Part of it wasn't so great. Not. At. All. That's where I'd like to shift the focus.
Like the times I ran through the pain of shin splints because I thought I needed to get more miles into my week.
Or when I'd be at the gym in college and crank up my pace to match the treadmill of the girls around me.
Or that one time I showed up the morning of a local half marathon having only run a single run over 1 hour and 20 minutes in my life.
Yeah. That same girl now preaches conservative approaches to training. A true case of "do as I say, not as I do."
One important reason to heed my advice? Overuse injuries crop up due to pressure (and, admittedly, enthusiasm). A few too-much-too-soon injuries include shin splints, runner's knee, stress fractures, and iliotibial band friction (ITB) syndrome. (To read more about these injuries, check out this article on About.com: 10 Common Running Mistakes to Avoid .) For me, I developed a nasty case of tendinitis during that first half marathon which kept me from running for over a month.
I can't even count the number of times I yelled (out loud and inside my head) at myself for letting my desire to run a long race -- with motivations that were at least half outside my own goals -- get the best of me. I keep my hefty medical supply store boot around as a reminder.
After that particular incident, though, I have tried my best to not let the pressure get to me. It was surely a wake-up call. I learned (and, really, always truly knew) if I didn't take care of myself, my body -- I may not be able to run at all. I may never reach those ultimate goals. Not in the now. Not in the ever. So, if you've got pressure plaguing you (from friends, magazines, blogs, yourself, etc.), there are some things you can do . . .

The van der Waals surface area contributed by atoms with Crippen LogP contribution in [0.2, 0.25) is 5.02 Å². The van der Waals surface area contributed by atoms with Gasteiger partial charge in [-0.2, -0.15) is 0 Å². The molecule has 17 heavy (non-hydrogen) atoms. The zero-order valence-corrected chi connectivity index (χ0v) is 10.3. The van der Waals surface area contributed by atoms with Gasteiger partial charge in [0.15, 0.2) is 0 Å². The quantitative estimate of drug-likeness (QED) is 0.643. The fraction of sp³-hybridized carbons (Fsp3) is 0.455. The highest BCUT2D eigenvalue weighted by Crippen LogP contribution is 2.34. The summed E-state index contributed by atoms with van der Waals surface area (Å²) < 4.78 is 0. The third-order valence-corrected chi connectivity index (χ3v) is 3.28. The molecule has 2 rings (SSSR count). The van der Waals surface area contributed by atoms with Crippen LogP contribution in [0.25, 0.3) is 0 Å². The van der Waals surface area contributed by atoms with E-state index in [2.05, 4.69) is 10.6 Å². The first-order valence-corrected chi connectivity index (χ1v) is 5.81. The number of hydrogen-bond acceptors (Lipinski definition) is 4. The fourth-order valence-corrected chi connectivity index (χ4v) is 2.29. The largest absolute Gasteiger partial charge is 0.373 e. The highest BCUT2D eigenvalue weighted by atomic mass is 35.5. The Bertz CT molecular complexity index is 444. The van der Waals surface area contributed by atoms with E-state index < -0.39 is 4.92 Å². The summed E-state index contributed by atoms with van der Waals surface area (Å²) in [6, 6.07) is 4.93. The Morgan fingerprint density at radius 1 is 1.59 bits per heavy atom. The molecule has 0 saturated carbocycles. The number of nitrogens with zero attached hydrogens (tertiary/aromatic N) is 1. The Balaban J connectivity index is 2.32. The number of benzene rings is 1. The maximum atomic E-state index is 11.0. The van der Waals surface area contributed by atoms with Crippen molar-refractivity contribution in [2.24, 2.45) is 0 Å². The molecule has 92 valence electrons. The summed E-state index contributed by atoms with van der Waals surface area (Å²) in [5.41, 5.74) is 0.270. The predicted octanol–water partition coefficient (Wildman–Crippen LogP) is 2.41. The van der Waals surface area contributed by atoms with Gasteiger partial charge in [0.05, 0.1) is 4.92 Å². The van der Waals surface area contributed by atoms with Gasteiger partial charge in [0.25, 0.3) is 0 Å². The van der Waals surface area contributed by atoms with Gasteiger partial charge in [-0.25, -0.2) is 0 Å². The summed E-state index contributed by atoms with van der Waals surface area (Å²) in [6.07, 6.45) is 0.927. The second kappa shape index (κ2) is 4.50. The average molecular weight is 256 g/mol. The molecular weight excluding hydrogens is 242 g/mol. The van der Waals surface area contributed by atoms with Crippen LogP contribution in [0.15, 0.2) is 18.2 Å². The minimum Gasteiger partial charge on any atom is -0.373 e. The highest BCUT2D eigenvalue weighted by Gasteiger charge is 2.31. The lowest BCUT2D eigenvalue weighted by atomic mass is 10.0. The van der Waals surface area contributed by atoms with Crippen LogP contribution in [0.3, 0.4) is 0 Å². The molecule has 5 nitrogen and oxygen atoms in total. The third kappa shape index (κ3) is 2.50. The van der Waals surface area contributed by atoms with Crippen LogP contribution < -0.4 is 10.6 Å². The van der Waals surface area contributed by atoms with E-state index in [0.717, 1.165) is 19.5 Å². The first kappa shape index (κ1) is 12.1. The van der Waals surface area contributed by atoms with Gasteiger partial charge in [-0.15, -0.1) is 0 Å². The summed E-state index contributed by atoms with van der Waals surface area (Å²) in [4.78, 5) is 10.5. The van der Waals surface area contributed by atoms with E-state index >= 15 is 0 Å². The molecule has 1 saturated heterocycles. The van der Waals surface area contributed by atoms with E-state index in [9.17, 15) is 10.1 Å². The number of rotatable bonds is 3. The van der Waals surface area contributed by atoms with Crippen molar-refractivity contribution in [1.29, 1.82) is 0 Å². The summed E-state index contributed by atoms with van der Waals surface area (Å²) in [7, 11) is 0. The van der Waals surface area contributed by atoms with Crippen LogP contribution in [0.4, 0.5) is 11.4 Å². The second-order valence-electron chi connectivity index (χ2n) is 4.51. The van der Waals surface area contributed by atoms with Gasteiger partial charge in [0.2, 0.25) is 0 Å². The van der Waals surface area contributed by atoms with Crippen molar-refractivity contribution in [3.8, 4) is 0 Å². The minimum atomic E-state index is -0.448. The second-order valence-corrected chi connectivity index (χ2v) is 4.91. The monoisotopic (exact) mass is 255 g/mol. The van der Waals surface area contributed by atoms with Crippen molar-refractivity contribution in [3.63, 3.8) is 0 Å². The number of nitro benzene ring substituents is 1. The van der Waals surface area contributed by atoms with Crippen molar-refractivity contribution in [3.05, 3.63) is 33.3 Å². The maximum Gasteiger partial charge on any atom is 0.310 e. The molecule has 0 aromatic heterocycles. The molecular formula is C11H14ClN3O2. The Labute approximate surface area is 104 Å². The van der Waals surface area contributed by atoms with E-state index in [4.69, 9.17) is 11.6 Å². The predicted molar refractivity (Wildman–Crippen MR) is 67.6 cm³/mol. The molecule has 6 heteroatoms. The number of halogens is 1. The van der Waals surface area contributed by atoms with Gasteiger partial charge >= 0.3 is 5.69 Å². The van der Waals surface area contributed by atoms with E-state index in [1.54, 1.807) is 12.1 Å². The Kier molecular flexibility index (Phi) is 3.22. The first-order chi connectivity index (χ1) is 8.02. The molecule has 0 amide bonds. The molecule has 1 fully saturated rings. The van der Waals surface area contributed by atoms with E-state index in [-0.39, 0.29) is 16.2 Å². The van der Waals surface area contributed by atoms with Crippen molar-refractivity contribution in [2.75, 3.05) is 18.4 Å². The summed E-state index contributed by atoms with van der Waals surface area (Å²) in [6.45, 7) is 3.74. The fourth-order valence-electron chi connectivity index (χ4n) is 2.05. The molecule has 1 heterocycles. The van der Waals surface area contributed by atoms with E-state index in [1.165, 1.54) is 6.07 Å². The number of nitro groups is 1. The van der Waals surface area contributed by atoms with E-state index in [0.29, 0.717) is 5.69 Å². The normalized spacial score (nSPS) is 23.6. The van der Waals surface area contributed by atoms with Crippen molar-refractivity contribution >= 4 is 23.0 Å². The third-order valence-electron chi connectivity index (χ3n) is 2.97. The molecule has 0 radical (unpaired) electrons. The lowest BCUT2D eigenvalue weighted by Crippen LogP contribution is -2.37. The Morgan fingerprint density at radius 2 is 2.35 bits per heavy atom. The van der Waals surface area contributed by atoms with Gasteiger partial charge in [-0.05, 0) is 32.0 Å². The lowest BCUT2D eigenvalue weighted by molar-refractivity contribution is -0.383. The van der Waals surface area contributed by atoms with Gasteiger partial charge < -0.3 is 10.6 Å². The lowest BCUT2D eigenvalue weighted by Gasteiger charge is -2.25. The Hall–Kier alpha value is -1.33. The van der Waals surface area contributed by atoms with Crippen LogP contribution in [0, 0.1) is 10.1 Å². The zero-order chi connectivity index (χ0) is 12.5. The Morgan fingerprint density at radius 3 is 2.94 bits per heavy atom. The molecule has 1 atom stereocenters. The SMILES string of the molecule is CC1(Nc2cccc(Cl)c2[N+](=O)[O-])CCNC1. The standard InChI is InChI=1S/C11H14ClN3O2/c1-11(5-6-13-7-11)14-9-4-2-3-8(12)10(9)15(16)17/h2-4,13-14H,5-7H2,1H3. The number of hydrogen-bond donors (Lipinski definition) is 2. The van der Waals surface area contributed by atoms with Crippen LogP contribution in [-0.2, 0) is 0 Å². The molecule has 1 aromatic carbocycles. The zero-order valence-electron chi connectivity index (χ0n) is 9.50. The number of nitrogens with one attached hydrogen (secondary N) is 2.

1.) Resist the comparison trap. Oh, goodness this one's hard. By nature, we humans compare ourselves to one another. Sports are competitive, even for recreational athletes. However, one of my favorite parts to running that I've truly embraced in recent years is the emphasis on the PERSONAL achievement. Most of us don't win races. But if we train hard, we can beat our previous records. Or if speed isn't the thing, there's usually progress that can be measured in one way or another.
At your next race (or during your next training run), think of one thing you'd like to improve with your running. Something that can't be measured in race times or other numbers is best. Maybe it's running without stopping for two miles. Climbing a hill that's always scared you. Or just FEELING strong. That's something you can't stack up against your competitors.